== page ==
As we continue on the path of forgiveness with Jesus as our teacher, we becomes less and less identified with life in the world, which actually makes living here easier, in the sense of relieving the pressure most of us feel from taking what goes on in our lives so seriously. As we choose the ego less often, the love in our right mind begins to direct our every thought and action, and our investment in being an individual special self diminishes greatly. We continue to fulfill our roles responsibly, but without pressure and conflict. In this state, there would be not be a feeling of urgency to awaken as quickly as possible because you would not experience yourself as separate from love. Being present to all things and all people with Jesus would be a source of security and quiet joy and peace. Peace, really, is the goal of our work with the Course, not knowledge (Heaven) (T.8.I.1; T.24.in.1:1) . And we are assured of peace by choosing the teacher of peace more and more often, who would help us experience our oneness with everyone. Patience and gentleness with yourself will help you through this process, as will trust in the process of forgiveness.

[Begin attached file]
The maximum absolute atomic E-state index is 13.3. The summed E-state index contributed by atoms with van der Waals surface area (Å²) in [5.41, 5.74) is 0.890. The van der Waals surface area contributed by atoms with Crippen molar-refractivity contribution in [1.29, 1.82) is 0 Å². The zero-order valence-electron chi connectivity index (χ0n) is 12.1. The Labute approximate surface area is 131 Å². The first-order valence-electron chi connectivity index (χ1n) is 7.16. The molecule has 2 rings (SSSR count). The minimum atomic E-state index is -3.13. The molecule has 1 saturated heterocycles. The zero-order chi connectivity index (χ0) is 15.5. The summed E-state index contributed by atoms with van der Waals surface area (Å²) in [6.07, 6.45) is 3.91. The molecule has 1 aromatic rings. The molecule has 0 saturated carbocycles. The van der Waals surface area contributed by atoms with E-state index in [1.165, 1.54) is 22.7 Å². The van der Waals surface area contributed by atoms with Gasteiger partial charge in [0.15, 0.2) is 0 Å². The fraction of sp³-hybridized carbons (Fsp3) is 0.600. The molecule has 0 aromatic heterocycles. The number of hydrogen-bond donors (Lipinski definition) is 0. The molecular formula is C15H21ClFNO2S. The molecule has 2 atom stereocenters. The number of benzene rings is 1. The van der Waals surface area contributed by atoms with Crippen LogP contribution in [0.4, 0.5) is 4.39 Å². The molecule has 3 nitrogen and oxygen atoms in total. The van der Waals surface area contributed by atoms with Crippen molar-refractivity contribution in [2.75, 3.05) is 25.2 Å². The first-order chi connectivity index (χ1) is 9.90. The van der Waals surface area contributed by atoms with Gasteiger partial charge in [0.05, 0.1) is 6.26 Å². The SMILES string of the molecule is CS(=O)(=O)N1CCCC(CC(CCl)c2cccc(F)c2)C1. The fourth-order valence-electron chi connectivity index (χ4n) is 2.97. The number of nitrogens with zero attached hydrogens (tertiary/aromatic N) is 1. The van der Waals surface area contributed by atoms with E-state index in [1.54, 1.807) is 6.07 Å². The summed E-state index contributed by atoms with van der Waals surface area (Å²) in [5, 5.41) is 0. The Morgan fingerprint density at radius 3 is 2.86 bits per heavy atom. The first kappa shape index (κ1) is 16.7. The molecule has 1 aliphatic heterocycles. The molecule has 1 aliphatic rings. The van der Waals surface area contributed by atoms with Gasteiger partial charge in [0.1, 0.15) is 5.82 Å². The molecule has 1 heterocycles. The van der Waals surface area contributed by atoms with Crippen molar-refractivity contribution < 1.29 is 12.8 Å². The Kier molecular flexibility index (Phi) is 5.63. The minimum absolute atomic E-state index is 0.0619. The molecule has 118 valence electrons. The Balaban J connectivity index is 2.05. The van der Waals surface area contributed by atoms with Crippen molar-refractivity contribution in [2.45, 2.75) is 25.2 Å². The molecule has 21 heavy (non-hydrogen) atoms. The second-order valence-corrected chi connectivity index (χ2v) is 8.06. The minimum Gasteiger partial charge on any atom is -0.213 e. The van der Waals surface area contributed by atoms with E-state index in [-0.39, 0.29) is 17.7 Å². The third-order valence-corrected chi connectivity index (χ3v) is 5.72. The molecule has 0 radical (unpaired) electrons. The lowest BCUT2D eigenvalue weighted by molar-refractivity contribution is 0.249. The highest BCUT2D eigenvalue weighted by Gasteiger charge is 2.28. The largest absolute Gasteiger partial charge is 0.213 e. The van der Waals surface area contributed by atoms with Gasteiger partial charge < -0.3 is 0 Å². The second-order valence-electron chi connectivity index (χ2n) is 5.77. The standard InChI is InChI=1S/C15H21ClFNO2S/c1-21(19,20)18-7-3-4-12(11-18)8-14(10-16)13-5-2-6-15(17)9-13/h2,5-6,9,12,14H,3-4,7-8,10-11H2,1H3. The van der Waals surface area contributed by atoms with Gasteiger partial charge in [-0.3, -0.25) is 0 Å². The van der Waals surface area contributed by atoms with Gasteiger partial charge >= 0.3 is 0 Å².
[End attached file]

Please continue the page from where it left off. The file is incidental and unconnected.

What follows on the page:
Q #1321: What does Jesus mean when he says in A Course in Miracles that we "have made very real relationships even in this world" (T.17.IV.3:1)? He goes on to say that we do not recognize them. What "real relationships" is he referring to?

A: The “very real relationships” are holy relationships: instances in which you forgave someone or did not judge; instances in which you did not see your interests as separate from another's. It could have been an interaction with a waiter in a restaurant who was having a bad day, but you did not judge him; or perhaps a child ran into you in the supermarket, but you did not get angry; or you may have had only compassion for someone who was unkind. You may not even have realized at the time that you transcended your ego; and in that sense you did not recognize these “real relationships.” In the manual, Jesus discusses this idea in the context of levels of teaching or teaching-learning situations (M.3).